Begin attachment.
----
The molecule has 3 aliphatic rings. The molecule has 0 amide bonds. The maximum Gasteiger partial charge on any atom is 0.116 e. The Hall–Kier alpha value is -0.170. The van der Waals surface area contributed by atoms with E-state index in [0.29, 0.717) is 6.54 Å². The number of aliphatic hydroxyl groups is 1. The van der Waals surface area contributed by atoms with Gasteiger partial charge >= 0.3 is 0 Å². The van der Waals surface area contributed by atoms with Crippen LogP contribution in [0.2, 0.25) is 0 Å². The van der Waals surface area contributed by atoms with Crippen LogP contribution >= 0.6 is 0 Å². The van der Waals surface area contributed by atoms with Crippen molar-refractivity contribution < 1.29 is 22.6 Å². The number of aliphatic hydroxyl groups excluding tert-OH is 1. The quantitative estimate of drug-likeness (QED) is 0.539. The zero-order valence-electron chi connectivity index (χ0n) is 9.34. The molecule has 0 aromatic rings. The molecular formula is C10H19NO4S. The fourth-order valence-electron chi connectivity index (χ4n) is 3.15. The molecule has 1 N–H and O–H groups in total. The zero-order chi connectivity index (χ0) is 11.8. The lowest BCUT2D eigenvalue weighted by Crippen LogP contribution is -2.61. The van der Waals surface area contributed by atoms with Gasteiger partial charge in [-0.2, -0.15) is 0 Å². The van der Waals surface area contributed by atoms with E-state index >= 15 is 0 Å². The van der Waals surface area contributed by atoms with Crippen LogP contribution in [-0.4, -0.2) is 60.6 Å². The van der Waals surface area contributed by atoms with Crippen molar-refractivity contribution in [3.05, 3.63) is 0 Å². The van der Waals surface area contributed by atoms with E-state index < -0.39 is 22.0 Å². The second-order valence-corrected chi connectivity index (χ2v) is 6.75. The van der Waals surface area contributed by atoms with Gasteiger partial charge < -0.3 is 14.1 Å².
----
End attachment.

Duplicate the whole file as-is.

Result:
The molecule has 3 aliphatic rings. The molecule has 0 amide bonds. The maximum Gasteiger partial charge on any atom is 0.116 e. The Hall–Kier alpha value is -0.170. The van der Waals surface area contributed by atoms with E-state index in [0.29, 0.717) is 6.54 Å². The number of aliphatic hydroxyl groups is 1. The van der Waals surface area contributed by atoms with Gasteiger partial charge >= 0.3 is 0 Å². The van der Waals surface area contributed by atoms with Crippen LogP contribution in [0.2, 0.25) is 0 Å². The van der Waals surface area contributed by atoms with Crippen LogP contribution >= 0.6 is 0 Å². The van der Waals surface area contributed by atoms with Crippen molar-refractivity contribution < 1.29 is 22.6 Å². The number of aliphatic hydroxyl groups excluding tert-OH is 1. The quantitative estimate of drug-likeness (QED) is 0.539. The zero-order valence-electron chi connectivity index (χ0n) is 9.34. The molecule has 0 aromatic rings. The molecular formula is C10H19NO4S. The fourth-order valence-electron chi connectivity index (χ4n) is 3.15. The molecule has 1 N–H and O–H groups in total. The zero-order chi connectivity index (χ0) is 11.8. The lowest BCUT2D eigenvalue weighted by Crippen LogP contribution is -2.61. The van der Waals surface area contributed by atoms with Gasteiger partial charge in [-0.2, -0.15) is 0 Å². The van der Waals surface area contributed by atoms with E-state index >= 15 is 0 Å². The van der Waals surface area contributed by atoms with Crippen LogP contribution in [-0.4, -0.2) is 60.6 Å². The van der Waals surface area contributed by atoms with Crippen molar-refractivity contribution in [3.05, 3.63) is 0 Å². The van der Waals surface area contributed by atoms with E-state index < -0.39 is 22.0 Å². The second-order valence-corrected chi connectivity index (χ2v) is 6.75. The van der Waals surface area contributed by atoms with Gasteiger partial charge < -0.3 is 14.1 Å².